When designing bond wires for the packaging of integrated circuits as
shown in the left Figure, engineers are left with various design parameters. There is a tradeoff between minimal cost and maximum performance. Moreover, the thinner the wire, the higher the probability of failure
(breaking) during operation.
Bond wire calculators allow to estimate parameters based on simplified
models. In nanoCOPS, an improved bond wires (as in title) model was
developed and included in Magwel's electrothermal field simulator. By this,
the overall behaviour of chip and bonding wires can be reliably analysed
in the design phase. It was mathematically shown that the coupled model
preserves important principles such as energy conservation.
Finally, in combination with the tools from uncertainty quantification,
failure probabilities, as shown in the right Figure, can be precisely estimated. Eventually, cheaper and more robust integrated circuits can be
designed.

**More information:**
Sebastian Schöps, TU Darmstadt, schoeps(at)gsc.tu-darmstadt.de
Renaud Gillon, ON Semiconductor Belgium, Renaud.Gillon(at)onsemi.com
Wim Schoenmaker, MAGWEL, Wim.Schoenmaker(at)magwel.com

### Electromagnetic and thermal netlist extraction from nonlinear field problems

Many field simulations can be carried out efficiently using dedicated tools,
like Magwel's PTM-ET for electrothermal problems. However, some problems require an export of the model, e.g. for additional postprocessing or
coupling to surrounding circuitry.
For those cases, nanoCOPS developed
an algorithm for the lossless extraction of nonlinear equivalent electro-
thermal and electromagnetic netlists
from 3D field models as constructed
by PTM-ET.
In this algorithm, apart from the
spatial discretisation of the fields,
neither simplifications are applied
nor it is limited to particular circuit
simulators.

**More information:**
Sebastian Schöps, TU Darmstadt, schoeps(at)gsc.tu-darmstadt.de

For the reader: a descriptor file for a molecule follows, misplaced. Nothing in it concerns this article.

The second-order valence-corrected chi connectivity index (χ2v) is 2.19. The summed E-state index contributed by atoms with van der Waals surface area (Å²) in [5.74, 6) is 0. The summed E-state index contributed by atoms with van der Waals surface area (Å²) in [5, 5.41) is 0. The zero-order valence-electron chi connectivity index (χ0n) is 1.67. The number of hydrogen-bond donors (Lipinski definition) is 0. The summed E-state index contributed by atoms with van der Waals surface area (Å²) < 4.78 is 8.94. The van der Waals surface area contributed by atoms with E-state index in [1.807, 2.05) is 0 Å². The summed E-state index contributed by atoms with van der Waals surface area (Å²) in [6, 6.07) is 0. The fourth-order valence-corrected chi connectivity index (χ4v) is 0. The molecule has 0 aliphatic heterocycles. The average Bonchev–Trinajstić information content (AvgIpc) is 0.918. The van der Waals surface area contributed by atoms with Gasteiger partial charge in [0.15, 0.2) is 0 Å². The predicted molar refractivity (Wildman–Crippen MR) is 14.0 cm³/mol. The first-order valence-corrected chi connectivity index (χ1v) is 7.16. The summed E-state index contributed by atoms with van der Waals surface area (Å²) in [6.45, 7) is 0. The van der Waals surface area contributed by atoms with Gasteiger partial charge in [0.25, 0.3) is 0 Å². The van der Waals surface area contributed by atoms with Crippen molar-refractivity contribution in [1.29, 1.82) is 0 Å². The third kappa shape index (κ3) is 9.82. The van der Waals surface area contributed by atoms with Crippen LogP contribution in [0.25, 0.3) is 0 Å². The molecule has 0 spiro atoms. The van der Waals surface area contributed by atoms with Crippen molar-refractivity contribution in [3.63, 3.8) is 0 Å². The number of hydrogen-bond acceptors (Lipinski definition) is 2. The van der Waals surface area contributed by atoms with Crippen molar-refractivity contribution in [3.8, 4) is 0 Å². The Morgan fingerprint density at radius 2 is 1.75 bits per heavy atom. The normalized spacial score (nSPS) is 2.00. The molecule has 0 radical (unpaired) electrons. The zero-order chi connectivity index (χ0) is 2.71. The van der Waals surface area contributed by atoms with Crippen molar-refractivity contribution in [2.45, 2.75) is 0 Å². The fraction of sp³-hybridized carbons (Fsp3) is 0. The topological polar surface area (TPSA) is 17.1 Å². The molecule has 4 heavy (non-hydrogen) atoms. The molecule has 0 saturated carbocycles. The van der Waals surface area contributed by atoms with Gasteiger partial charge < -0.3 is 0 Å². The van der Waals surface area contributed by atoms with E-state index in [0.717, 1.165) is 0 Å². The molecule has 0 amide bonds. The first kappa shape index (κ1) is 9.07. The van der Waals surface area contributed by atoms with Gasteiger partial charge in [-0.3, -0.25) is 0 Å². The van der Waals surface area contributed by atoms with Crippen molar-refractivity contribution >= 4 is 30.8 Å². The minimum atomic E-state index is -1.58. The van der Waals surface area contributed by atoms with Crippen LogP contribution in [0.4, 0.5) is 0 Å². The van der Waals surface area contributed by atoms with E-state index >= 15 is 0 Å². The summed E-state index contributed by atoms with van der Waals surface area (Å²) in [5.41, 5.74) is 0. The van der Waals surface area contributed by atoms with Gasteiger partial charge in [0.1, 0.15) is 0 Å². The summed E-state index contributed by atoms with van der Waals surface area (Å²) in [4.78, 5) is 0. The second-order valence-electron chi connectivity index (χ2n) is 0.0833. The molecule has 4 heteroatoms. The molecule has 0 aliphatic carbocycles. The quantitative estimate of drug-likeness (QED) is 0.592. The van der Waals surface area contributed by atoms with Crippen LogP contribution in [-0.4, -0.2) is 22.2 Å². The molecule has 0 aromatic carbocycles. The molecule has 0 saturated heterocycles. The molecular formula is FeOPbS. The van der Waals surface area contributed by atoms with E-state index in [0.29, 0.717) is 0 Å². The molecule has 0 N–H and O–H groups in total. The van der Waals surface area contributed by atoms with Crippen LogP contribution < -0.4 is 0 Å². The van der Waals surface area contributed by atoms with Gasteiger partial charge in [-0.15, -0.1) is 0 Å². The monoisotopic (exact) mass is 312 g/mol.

Renaud Gillon, ON Semiconductor Belgium, Renaud.Gillon(at)onsemi.com
Wim Schoenmaker, MAGWEL, Wim.Schoenmaker(at)magwel.com

### Towards an integrated workflow for uncertainty quantification in semiconductor simulation

Within the nanoCOPS project, a beta version of a graphical interface was
designed, implemented and added to MAGWEL's software suite. The interface is built upon Sandias Dakota library for uncertainty quatification and
allows an unique user experience: relevant statistical data is gathered and
the impact of tolerances and random distributions of design parameters on
quantities of interest are computed without further user interaction.
To speed up simulations, the hybrid algorithm by Li, Li and Xiu for rare
failure probabilities was implemented and made available to the industrial
partners. The required number of simulations for the quantification is
thereby reduced from several 100,000 to several 100.

**More information:**
Sebastian Schöps, TU Darmstadt, schoeps(at)gsc.tu-darmstadt.de
Wim Schoenmaker, MAGWEL, Wim.Schoenmaker(at)magwel.com

### Holistic coupled circuit/electromagnetic field simulation

Modular structure of the holistic circuit/electromagnetic field solver PyCEM
The Python integrated Circuit/EM environment PyCEM provides the opportunity to solve coupled circuit and EM equation systems in one holistic
framework. The essential advantage is the robustness of the holistic
approach. The violation of certain contraction conditions may lead to
serious convergence problems in co-simulation approaches. The holistic
approach usually leads to reliable solutions. The holistic approach with
a unified time step control is new and unique for circuit/EM
couplings.

**More information:**
Caren Tischendorf, HU Berlin, tischendorf(at)math.hu-berlin.de

### Multirate circuit simulation incorporating reduced order models

The FHO in-house simulator LinzFrame follows a strict modular concept.
Moreover, it comprises an automatic differentiation suite which simplifies the implementation of new models significantly. It allows that partial
derivatives with respect to the state variables do not need to be coded, but
are computed automatically. Model libraries for linear devices, SPICE tran-
sistor models and a stimulus library including modulated sources, libraries
to industry relevant device models and the Simkit library from NXP are
available. A Laplace model interface, which allows the incorporation of
compressed models from MOR, complements the model libraries.

The analysis tool comprises standard methods such as DC, AC and transient
analysis with polynomial and trigonometric BDFx (MBDFx) methods, an
interface to the DASPK simulator for solving higher index differential algebraic equations (DAEs), and a spline-wavelet transient simulator. Several
tools for multi-rate simulation Harmonic Balance (HB), BDF and spline-
wavelet techniques are incorporated. Periodic steady state (PSS) methods
for driven and autonomous circuits such as oscillators complete the tool. A
holistic coupling with an EM/device simulator enables mixed-level circuit/
electromagnetic simulation.

**More information:**
Hans-Georg Brachtendorf, FH Oberösterreich, Campus Hagenberg
hans-georg.brachtendorf(at)fh-hagenberg.at